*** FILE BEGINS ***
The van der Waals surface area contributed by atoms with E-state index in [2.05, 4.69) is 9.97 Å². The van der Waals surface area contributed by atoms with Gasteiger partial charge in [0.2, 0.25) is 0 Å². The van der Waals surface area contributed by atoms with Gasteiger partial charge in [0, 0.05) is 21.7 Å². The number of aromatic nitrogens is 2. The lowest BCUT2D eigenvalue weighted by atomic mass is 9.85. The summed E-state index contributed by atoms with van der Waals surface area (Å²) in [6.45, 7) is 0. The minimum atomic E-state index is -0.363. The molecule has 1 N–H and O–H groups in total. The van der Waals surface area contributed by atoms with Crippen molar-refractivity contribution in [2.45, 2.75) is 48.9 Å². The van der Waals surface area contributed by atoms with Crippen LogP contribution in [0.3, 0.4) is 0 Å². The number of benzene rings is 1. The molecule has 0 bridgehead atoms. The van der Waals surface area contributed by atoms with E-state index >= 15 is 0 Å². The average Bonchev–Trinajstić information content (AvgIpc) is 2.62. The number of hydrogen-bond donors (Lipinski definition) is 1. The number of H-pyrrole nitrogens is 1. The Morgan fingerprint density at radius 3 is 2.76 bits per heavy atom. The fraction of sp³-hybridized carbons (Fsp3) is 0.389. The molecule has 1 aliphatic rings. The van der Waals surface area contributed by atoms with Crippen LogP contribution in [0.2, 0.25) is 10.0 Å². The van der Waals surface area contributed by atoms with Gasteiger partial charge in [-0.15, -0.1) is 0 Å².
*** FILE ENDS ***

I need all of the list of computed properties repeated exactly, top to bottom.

The van der Waals surface area contributed by atoms with E-state index in [2.05, 4.69) is 9.97 Å². The van der Waals surface area contributed by atoms with Gasteiger partial charge in [0.2, 0.25) is 0 Å². The van der Waals surface area contributed by atoms with Gasteiger partial charge in [0, 0.05) is 21.7 Å². The number of aromatic nitrogens is 2. The lowest BCUT2D eigenvalue weighted by atomic mass is 9.85. The summed E-state index contributed by atoms with van der Waals surface area (Å²) in [6.45, 7) is 0. The minimum atomic E-state index is -0.363. The molecule has 1 N–H and O–H groups in total. The van der Waals surface area contributed by atoms with Crippen molar-refractivity contribution in [2.45, 2.75) is 48.9 Å². The van der Waals surface area contributed by atoms with Crippen LogP contribution in [0.3, 0.4) is 0 Å². The number of benzene rings is 1. The molecule has 0 bridgehead atoms. The van der Waals surface area contributed by atoms with E-state index >= 15 is 0 Å². The average Bonchev–Trinajstić information content (AvgIpc) is 2.62. The number of hydrogen-bond donors (Lipinski definition) is 1. The number of H-pyrrole nitrogens is 1. The Morgan fingerprint density at radius 3 is 2.76 bits per heavy atom. The fraction of sp³-hybridized carbons (Fsp3) is 0.389. The molecule has 1 aliphatic rings. The van der Waals surface area contributed by atoms with Crippen LogP contribution in [0.2, 0.25) is 10.0 Å². The van der Waals surface area contributed by atoms with Gasteiger partial charge in [-0.15, -0.1) is 0 Å².